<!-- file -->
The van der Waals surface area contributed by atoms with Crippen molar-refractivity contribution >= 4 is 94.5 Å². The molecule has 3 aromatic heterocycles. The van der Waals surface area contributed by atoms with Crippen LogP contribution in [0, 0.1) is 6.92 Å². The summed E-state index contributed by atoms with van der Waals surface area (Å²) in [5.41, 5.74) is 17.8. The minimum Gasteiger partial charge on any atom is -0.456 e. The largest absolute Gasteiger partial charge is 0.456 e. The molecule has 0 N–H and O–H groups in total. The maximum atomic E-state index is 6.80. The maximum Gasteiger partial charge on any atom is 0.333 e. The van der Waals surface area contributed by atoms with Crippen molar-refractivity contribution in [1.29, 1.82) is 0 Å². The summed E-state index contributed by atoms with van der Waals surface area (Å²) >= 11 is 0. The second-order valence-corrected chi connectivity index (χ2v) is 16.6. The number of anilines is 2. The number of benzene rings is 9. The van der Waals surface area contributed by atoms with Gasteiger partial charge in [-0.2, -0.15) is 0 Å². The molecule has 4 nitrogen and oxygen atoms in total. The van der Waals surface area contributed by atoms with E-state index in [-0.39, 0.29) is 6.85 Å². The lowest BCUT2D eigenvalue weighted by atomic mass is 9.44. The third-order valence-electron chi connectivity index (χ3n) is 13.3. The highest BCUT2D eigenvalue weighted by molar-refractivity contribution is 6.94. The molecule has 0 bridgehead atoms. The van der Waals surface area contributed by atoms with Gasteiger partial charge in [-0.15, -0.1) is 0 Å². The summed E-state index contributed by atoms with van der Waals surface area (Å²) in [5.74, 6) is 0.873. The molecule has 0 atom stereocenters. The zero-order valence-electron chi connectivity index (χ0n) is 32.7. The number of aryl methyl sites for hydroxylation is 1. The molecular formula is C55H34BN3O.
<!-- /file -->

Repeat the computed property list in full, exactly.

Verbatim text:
The van der Waals surface area contributed by atoms with Crippen molar-refractivity contribution >= 4 is 94.5 Å². The molecule has 3 aromatic heterocycles. The van der Waals surface area contributed by atoms with Crippen LogP contribution in [0, 0.1) is 6.92 Å². The summed E-state index contributed by atoms with van der Waals surface area (Å²) in [5.41, 5.74) is 17.8. The minimum Gasteiger partial charge on any atom is -0.456 e. The largest absolute Gasteiger partial charge is 0.456 e. The molecule has 0 N–H and O–H groups in total. The maximum atomic E-state index is 6.80. The maximum Gasteiger partial charge on any atom is 0.333 e. The van der Waals surface area contributed by atoms with Crippen molar-refractivity contribution in [1.29, 1.82) is 0 Å². The summed E-state index contributed by atoms with van der Waals surface area (Å²) >= 11 is 0. The second-order valence-corrected chi connectivity index (χ2v) is 16.6. The number of anilines is 2. The number of benzene rings is 9. The van der Waals surface area contributed by atoms with Gasteiger partial charge in [-0.2, -0.15) is 0 Å². The molecule has 4 nitrogen and oxygen atoms in total. The van der Waals surface area contributed by atoms with E-state index in [-0.39, 0.29) is 6.85 Å². The lowest BCUT2D eigenvalue weighted by atomic mass is 9.44. The third-order valence-electron chi connectivity index (χ3n) is 13.3. The highest BCUT2D eigenvalue weighted by molar-refractivity contribution is 6.94. The molecule has 0 bridgehead atoms. The van der Waals surface area contributed by atoms with Gasteiger partial charge in [-0.15, -0.1) is 0 Å². The summed E-state index contributed by atoms with van der Waals surface area (Å²) in [5.74, 6) is 0.873. The molecule has 0 atom stereocenters. The zero-order valence-electron chi connectivity index (χ0n) is 32.7. The number of aryl methyl sites for hydroxylation is 1. The molecular formula is C55H34BN3O.